Title:
Method for producing flat glass, glass cullet to be used in the method
Kind Code:
A1


Abstract:
The present invention provides a method for manufacturing a glass sheet in which a raw material containing glass cullets is melted to form the glass sheet, wherein the glass cullets include a colored film and this colored film contains an alkali metal oxide, a silicon oxide, and fine particles containing carbon as their main component. The glass cullets can be recycled as a part of the raw material for glass in spite of the colored film included therein since in the glass cullets, the fine particles containing carbon as their main component are contained as a colorant.



Inventors:
Inoguchi, Kazuyuki (Osaka-shi, JP)
Tsujino, Toshifumi (Osaka-shi, JP)
Seto, Hiromitsu (Osaka-shi, JP)
Koyama, Akihiro (Osaka-shi, JP)
Kamitani, Kazutaka (Osaka-shi, JP)
Application Number:
10/496704
Publication Date:
01/13/2005
Filing Date:
11/29/2002
Assignee:
INOGUCHI KAZUYUKI
TSUJINO TOSHIFUMI
SETO HIROMITSU
KOYAMA AKIHIRO
KAMITANI KAZUTAKA
Primary Class:
Other Classes:
65/134.8
International Classes:
B32B17/10; C03B18/12; C03C1/02; C03C1/10; C03C17/00; (IPC1-7): C03B5/16
View Patent Images:



Primary Examiner:
LAZORCIK, JASON L
Attorney, Agent or Firm:
Hamre, Schumann, Mueller & Larson, P.C. (Minneapolis, MN, US)
Claims:
1. A method for manufacturing a glass sheet comprising melting a raw material, and forming the melted raw material to a glass sheet, wherein the raw material comprises glass cullets, and wherein the glass cullets comprise a colored film, and the colored film comprises an alkali metal oxide, a silicon oxide, and fine particles that include carbon as their main component.

2. The method for manufacturing a glass sheet according to claim 1, wherein the raw material comprises an oxidizer.

3. The method for manufacturing a glass sheet according to claim 2, wherein the oxidizer comprises at least one selected from the group consisting of sulfate and nitrate of sodium.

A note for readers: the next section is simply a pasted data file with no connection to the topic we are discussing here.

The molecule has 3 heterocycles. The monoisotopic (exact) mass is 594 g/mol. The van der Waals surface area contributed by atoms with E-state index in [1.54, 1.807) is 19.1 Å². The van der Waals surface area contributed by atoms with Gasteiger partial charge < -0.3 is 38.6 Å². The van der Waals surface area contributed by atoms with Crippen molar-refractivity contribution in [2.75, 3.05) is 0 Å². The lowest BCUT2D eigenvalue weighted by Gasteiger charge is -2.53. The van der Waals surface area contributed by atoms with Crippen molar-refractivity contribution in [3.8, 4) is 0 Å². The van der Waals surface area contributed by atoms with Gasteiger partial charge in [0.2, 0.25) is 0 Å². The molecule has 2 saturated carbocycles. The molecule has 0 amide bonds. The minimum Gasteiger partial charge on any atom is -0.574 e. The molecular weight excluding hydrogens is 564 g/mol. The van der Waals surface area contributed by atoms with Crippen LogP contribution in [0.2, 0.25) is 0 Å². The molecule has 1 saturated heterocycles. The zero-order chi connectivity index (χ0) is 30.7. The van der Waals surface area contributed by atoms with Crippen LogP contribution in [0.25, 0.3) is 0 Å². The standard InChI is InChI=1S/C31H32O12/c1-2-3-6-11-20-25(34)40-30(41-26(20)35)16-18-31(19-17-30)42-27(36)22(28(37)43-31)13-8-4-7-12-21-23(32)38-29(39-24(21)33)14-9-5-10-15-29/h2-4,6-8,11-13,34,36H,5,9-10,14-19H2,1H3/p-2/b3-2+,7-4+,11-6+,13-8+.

4. The method for manufacturing a glass sheet according to claim 1, wherein the fine particles that include carbon as their main component are carbon black fine particles.

5. The method for manufacturing a glass sheet according to claim 1, wherein the colored film is substantially free from transition metal.

6. The method for manufacturing a glass sheet according to claim 1, wherein the colored film is substantially free from Ti, Zn, Zr, P, La, Co, Cr, Cu, Ni, Mn, Cd, Sb, and Pb.

7. A glass sheet obtained by the manufacturing method according to claim 1.

8. The glass sheet according to claim 7, wherein the glass sheet comprises iron and a total amount of the iron is 0.05 mass % or more in terms of Fe2O3.

9. Glass cullets, comprising both a glass cullet that includes a colored film and a glass cullet that includes no colored film, wherein the colored film comprises an alkali metal oxide, a silicon oxide, and fine particles that include carbon as their main component.

Description:

TECHNICAL FIELD

The present invention relates to a method of manufacturing a glass sheet using a glass sheet with a colored film as cullets.

BACKGROUND ART

In the field of glass for automobiles, as a glass sheet to be attached to a car body with, for example, an adhesive, a glass sheet with a colored film is used in which its peripheral part is coated with a ceramic color in order to prevent the adhesive from deteriorating due to ultraviolet rays of sunlight and to provide it with a fine appearance.

The ceramic color contains about 20 mass % of pigment that includes ions of transition metal such as, for instance, Cr, Fe, Co, Ni, or Cu as its base. In a conventional clear float glass, the amount of transition metal is less than 1%. Even a slight amount, for example, tens of ppm, of the transition metal affects its color tone and makes it perceivable that the transition metal is contained therein. It therefore is impossible at present to recycle the part coated with the ceramic color by remelting it. This part may be used as a recycled material indirectly for other materials such as, for instance, roadbed materials or has to be disposed as waste.

Conventionally, there were some glasses with a ceramic color containing lead. Recently, however, the use of lead has been limited for the purpose of environmental protection.

New ceramic colors that are free from lead have been proposed and include, for instance, P2O5-based and alkali metal oxide-ZnO—B2O3—SiO2-based ceramic colors.

The P2O5-based compositions are glass compositions and frit compositions disclosed in JP7(1995)-69672A, JP8(1996)-183632A, and JP9(1997)-208259A.

Furthermore, as the alkali metal oxide-ZnO—B2O3—SiO2-based composition is a ceramic color composition disclosed in JP8(1996)-133784A.